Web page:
This collection of essays on the philosophy of religion and its future brings together accomplished thinkers across several related fields, from comparative philosophy to analytic and continental philosophy of religion and beyond. Contributing authors address pressing questions including: Where does philosophy stand in relation to religion and the study of religion in the 21st century? How ought the philosophy of religion to interact with religious studies and theology to make for fruitful interdisciplinary engagement? And what does philosophy uniquely have to offer to the broad discourse on religion in the modern world? Through exploring these questions and more, the authors' goal is not that of meeting the philosophical future, but of forging it. Readers will enter a vivid conversation through engaging essays which demonstrate the importance of disciplinary openness and show that we do not need to sacrifice depth in order to achieve breadth. Modernity and postmodernity come together in a constantly evolving discussion that moves the philosophy of religion forward, while keeping an eye toward the experience accumulated in past centuries. This book will interest students of philosophy, theology, religious studies, and other fields that wonder about the place of philosophy and religion in today's world. It also has much to offer advanced scholars in these fields, through its breadth and forward thinking.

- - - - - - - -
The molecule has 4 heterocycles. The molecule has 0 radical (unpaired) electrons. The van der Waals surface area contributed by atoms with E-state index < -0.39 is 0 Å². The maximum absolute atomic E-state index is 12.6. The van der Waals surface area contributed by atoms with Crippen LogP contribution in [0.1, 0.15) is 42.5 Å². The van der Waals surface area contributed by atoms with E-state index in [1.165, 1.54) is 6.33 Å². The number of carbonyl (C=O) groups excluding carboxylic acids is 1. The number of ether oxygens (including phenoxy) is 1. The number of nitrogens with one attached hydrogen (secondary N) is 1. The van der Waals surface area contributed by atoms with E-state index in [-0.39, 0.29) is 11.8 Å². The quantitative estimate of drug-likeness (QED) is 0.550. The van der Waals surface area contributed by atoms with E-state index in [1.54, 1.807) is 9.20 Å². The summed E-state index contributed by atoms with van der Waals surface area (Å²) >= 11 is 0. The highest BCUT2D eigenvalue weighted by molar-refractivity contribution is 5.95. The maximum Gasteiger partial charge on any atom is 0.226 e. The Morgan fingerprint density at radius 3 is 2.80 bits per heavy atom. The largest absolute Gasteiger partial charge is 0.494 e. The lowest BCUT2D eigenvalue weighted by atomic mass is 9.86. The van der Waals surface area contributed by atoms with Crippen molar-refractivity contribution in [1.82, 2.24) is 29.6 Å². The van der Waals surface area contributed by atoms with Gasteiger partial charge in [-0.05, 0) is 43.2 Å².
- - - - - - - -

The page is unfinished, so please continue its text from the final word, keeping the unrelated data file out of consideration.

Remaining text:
This book discusses one of the hottest topics in science today, i.e., the concern over certain problematic practices within the scientific enterprise. It raises questions and, more importantly, begins to supply answers about one particularly widespread phenomenon that sometimes impedes scientific progress: group processes. The book looks at many problematic manifestations of "going along with the crowd" that are adopted at the expense of truth. Closely related is the concept of pathological altruism or altruism bias-the tendency of scientists to bias their research in order to further the ideological or financial interests of an "in-group" at the expense of both the interest of other groups as well as the truth. The book challenges the widespread notion that science is invariably a benevolent, benign process. It defines the scientific enterprise, in practice as opposed to in theory, as a cultural system designed to produce factual knowledge. In effect, the book offers a broad and unique take on an important and incompletely explored subject: research and academic discourse that sacrifices scientific objectivity, and perhaps even the scientist's own ethical standards, in order to further the goals of a particular group of researchers or reinforce their shared belief system or their own interests, whether economic, ideological, or bureaucratic.